Dream like a visionary, plan like a pedant
Following on the series of business planning related blog posts (see ‘What a good business plan looks like?’, ‘Developing a Business Planning Process’ and Some Business Planning ‘Top Tips’) this blog looks at a case study. My own.
I have always put stock in the power of the plan. Not in any over-zealous way but, I think subconsciously, as a counter-weight to my natural proclivity to meander in the absence of one. I can still remember sitting lonesome on a large boulder in the Zimbabwe bush in the early 1990s, for some time, looking wistfully into a sunset and sketching out some goals for my twenties. Indeed, this exercise probably set me on the path to joining the Royal Marines.
On leaving the military, minded of the risk of being bewildered by the opportunities ‘outside’, I did a similar exercise. Nothing drastic but a few evenings spent penning a fifteen-page plan outlining what was important to me, my key personal values, what I wanted to do, where I wanted to live, key milestones I wanted to aim for etc. The resultant plan would go away in the drawer and maybe get re-examined once or twice a year; notwithstanding, its an excellent tool that nags away at your subconscious and keeps you more honest to your ambitions that you perhaps otherwise might be. I thoroughly recommend such a device to you. Especially as the brutal reality is that most people spend more time planning their summer holidays than they do their own careers or life journeys. Clearly, such a personal device is not about planning out the magical serendipity that life actually serves up; rather, you will be amazed at how much circumstantial fortune comes your way when you have set some purposeful, indicative tramlines.
Anyway, I digress … within the personal plan I wrote on leaving the Royal Marines, I stated an intent to lead my own business within five years. As per my commentary in Guide 01, I concluded – with an initial self-awareness – that this was ample time to acquire the relevant commercial skills (including finishing a distance-learning MBA I had embarked on), experiences and networks I so lacked at that point. Three years in to this, I knew it was time to get serious about setting off on my own. The plan in the drawer kept me honest to this intent; helpfully so, as it’s so easy for years to go quickly by, and dreams to fade, in the face of the incessant demands of the day.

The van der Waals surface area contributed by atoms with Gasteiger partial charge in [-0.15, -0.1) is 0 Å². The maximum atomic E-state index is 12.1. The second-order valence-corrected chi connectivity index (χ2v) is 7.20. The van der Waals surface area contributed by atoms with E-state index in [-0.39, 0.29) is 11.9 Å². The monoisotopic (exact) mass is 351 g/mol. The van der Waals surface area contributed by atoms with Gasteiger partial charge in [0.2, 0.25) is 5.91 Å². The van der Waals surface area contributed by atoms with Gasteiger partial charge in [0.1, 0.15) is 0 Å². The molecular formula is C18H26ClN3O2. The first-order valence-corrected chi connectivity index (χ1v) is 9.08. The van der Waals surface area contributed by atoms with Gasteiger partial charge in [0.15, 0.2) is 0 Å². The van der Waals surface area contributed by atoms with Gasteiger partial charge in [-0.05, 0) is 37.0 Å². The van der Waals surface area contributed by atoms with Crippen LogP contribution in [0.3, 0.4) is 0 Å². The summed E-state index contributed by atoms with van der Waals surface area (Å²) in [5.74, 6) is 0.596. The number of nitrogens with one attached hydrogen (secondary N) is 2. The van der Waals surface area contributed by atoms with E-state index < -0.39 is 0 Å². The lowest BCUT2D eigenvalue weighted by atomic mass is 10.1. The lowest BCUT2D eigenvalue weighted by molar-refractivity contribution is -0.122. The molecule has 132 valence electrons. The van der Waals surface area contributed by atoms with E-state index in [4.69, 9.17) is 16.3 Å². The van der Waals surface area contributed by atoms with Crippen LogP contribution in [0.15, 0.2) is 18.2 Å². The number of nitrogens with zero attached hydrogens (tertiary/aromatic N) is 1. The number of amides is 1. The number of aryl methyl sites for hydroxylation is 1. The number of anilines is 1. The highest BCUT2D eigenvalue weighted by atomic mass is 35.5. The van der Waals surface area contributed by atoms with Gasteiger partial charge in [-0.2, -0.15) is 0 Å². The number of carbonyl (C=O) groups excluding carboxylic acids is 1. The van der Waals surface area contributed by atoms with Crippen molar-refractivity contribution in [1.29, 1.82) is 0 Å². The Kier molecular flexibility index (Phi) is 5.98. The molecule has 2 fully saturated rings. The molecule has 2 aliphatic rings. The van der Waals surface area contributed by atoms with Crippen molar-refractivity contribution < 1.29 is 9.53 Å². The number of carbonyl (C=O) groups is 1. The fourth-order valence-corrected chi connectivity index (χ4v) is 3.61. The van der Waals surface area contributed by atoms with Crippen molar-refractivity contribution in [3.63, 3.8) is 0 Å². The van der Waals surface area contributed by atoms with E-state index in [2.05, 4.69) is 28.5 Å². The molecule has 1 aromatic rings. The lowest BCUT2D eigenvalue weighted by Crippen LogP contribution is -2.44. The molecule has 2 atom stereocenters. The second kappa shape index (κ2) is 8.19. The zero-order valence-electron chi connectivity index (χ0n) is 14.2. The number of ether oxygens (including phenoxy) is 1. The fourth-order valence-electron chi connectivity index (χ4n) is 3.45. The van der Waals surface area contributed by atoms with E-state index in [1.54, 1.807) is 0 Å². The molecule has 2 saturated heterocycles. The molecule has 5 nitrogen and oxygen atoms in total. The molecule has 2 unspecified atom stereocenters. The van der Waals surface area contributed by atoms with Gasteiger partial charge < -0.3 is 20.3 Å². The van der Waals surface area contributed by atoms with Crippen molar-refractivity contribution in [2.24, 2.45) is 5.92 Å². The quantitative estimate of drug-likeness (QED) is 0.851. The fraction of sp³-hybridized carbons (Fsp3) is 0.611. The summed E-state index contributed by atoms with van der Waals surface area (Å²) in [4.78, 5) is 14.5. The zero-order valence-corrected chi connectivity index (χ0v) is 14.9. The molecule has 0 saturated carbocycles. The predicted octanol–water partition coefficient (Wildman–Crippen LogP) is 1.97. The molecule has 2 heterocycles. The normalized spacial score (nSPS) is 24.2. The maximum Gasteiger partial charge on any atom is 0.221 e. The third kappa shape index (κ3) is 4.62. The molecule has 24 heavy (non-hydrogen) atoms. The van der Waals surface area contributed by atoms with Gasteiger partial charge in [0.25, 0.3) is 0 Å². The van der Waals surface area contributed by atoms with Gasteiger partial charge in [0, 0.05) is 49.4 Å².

I was working long days at Deloitte Consulting at the time – so I decided to book a week off work. It was late 2003. In the tiny confines of my attic office (just large enough for a single desk but you couldn’t stand up), I sketched out the plan for a new professional services firm (as per the recommended business plan structure I have laid out for you) and methodically worked my way through the logic of this process. I researched the market and the competitive landscape; there was something interesting going on in the US at the time with a number of smaller, niche companies starting up in the area of programme management. I was confident the UK would follow suit; the government was investing significant monies in major public sector reform and the economy generally was on the ascendancy. There was evidentially a growing demand for specialists in this area. I set out a vision (‘to be the premier programme management specialist consultancy in the UK’), a three-fold mission statement and a set of clear objectives. The process of articulating these thoughts was exhilarating and daunting in equal measure. The confidence would occasionally wobble as I recognised the brazen ambition; I was sketching out in some detail what a successful firm would look like in three to five years hence and here I was on my own, in a cramped room without a single client! But believe me it is amazing what can awaken when you render the ambition with more and more levels of conceptual detail. I worked through the leverage model I would need, the services I could provide and – really importantly – the values and principles we should stand for. Finally, I worked through the financial plans and a risk analysis. After five constructive days, in 55 pages, I had put real dimension to the ambition.